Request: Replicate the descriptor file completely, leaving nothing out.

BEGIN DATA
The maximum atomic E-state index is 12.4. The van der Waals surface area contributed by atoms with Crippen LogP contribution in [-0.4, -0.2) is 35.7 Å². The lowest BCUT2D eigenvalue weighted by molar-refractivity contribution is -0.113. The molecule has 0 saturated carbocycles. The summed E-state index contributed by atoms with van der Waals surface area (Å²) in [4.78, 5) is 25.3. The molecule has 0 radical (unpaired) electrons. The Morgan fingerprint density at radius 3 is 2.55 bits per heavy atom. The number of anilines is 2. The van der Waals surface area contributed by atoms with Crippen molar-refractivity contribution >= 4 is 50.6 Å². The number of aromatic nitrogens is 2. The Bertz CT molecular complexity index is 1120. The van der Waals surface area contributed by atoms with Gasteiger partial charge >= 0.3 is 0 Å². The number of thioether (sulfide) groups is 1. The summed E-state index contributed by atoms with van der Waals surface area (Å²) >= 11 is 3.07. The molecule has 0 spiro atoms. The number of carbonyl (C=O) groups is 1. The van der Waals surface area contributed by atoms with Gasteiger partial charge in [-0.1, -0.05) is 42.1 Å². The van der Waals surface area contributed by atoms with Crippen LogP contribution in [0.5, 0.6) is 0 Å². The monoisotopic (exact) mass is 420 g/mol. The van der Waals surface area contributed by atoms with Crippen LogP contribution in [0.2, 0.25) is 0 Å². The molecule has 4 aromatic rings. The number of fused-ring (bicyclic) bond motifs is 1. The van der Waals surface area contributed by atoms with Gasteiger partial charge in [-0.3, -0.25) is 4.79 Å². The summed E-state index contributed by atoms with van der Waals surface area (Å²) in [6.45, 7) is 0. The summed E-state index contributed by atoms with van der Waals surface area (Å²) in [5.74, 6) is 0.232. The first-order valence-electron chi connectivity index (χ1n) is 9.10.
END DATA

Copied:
The maximum atomic E-state index is 12.4. The van der Waals surface area contributed by atoms with Crippen LogP contribution in [-0.4, -0.2) is 35.7 Å². The lowest BCUT2D eigenvalue weighted by molar-refractivity contribution is -0.113. The molecule has 0 saturated carbocycles. The summed E-state index contributed by atoms with van der Waals surface area (Å²) in [4.78, 5) is 25.3. The molecule has 0 radical (unpaired) electrons. The Morgan fingerprint density at radius 3 is 2.55 bits per heavy atom. The number of anilines is 2. The van der Waals surface area contributed by atoms with Crippen molar-refractivity contribution >= 4 is 50.6 Å². The number of aromatic nitrogens is 2. The Bertz CT molecular complexity index is 1120. The van der Waals surface area contributed by atoms with Gasteiger partial charge >= 0.3 is 0 Å². The number of thioether (sulfide) groups is 1. The summed E-state index contributed by atoms with van der Waals surface area (Å²) >= 11 is 3.07. The molecule has 0 spiro atoms. The number of carbonyl (C=O) groups is 1. The van der Waals surface area contributed by atoms with Gasteiger partial charge in [-0.1, -0.05) is 42.1 Å². The van der Waals surface area contributed by atoms with Crippen LogP contribution in [0.5, 0.6) is 0 Å². The monoisotopic (exact) mass is 420 g/mol. The van der Waals surface area contributed by atoms with Crippen LogP contribution in [0.2, 0.25) is 0 Å². The molecule has 4 aromatic rings. The number of fused-ring (bicyclic) bond motifs is 1. The van der Waals surface area contributed by atoms with Gasteiger partial charge in [-0.3, -0.25) is 4.79 Å². The summed E-state index contributed by atoms with van der Waals surface area (Å²) in [6.45, 7) is 0. The summed E-state index contributed by atoms with van der Waals surface area (Å²) in [5.74, 6) is 0.232. The first-order valence-electron chi connectivity index (χ1n) is 9.10.